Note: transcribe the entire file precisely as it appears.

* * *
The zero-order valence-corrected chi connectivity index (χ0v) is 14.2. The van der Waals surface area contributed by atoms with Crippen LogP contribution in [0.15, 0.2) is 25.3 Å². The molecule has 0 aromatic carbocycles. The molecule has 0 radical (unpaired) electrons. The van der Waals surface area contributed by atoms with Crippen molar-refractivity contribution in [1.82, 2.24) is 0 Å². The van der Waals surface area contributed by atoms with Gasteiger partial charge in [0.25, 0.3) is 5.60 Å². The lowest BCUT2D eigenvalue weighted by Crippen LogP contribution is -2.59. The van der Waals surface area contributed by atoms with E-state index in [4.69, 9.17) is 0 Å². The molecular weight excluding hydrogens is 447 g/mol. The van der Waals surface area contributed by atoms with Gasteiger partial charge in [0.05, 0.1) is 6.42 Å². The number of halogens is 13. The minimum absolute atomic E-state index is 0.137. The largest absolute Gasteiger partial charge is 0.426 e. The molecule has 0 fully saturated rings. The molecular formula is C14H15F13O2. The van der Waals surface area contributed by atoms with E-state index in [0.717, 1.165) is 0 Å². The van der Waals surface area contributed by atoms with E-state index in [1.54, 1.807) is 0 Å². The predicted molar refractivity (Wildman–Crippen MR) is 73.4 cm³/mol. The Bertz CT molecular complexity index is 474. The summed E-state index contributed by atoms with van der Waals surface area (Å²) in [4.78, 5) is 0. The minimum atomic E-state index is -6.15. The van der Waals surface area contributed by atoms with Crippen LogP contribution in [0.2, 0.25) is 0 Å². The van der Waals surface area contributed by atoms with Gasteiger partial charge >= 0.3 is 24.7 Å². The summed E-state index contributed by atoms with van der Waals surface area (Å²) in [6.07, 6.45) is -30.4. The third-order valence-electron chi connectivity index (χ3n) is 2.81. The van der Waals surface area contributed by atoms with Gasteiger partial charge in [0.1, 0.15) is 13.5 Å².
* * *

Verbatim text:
The zero-order valence-corrected chi connectivity index (χ0v) is 14.2. The van der Waals surface area contributed by atoms with Crippen LogP contribution in [0.15, 0.2) is 25.3 Å². The molecule has 0 aromatic carbocycles. The molecule has 0 radical (unpaired) electrons. The van der Waals surface area contributed by atoms with Crippen molar-refractivity contribution in [1.82, 2.24) is 0 Å². The van der Waals surface area contributed by atoms with Gasteiger partial charge in [0.25, 0.3) is 5.60 Å². The lowest BCUT2D eigenvalue weighted by Crippen LogP contribution is -2.59. The van der Waals surface area contributed by atoms with E-state index in [4.69, 9.17) is 0 Å². The molecular weight excluding hydrogens is 447 g/mol. The van der Waals surface area contributed by atoms with Gasteiger partial charge in [0.05, 0.1) is 6.42 Å². The number of halogens is 13. The minimum absolute atomic E-state index is 0.137. The largest absolute Gasteiger partial charge is 0.426 e. The molecule has 0 fully saturated rings. The molecular formula is C14H15F13O2. The van der Waals surface area contributed by atoms with E-state index in [0.717, 1.165) is 0 Å². The van der Waals surface area contributed by atoms with E-state index in [1.54, 1.807) is 0 Å². The predicted molar refractivity (Wildman–Crippen MR) is 73.4 cm³/mol. The Bertz CT molecular complexity index is 474. The summed E-state index contributed by atoms with van der Waals surface area (Å²) in [4.78, 5) is 0. The minimum atomic E-state index is -6.15. The van der Waals surface area contributed by atoms with Crippen LogP contribution in [0.2, 0.25) is 0 Å². The van der Waals surface area contributed by atoms with Gasteiger partial charge >= 0.3 is 24.7 Å². The summed E-state index contributed by atoms with van der Waals surface area (Å²) in [6.07, 6.45) is -30.4. The third-order valence-electron chi connectivity index (χ3n) is 2.81. The van der Waals surface area contributed by atoms with Gasteiger partial charge in [0.1, 0.15) is 13.5 Å².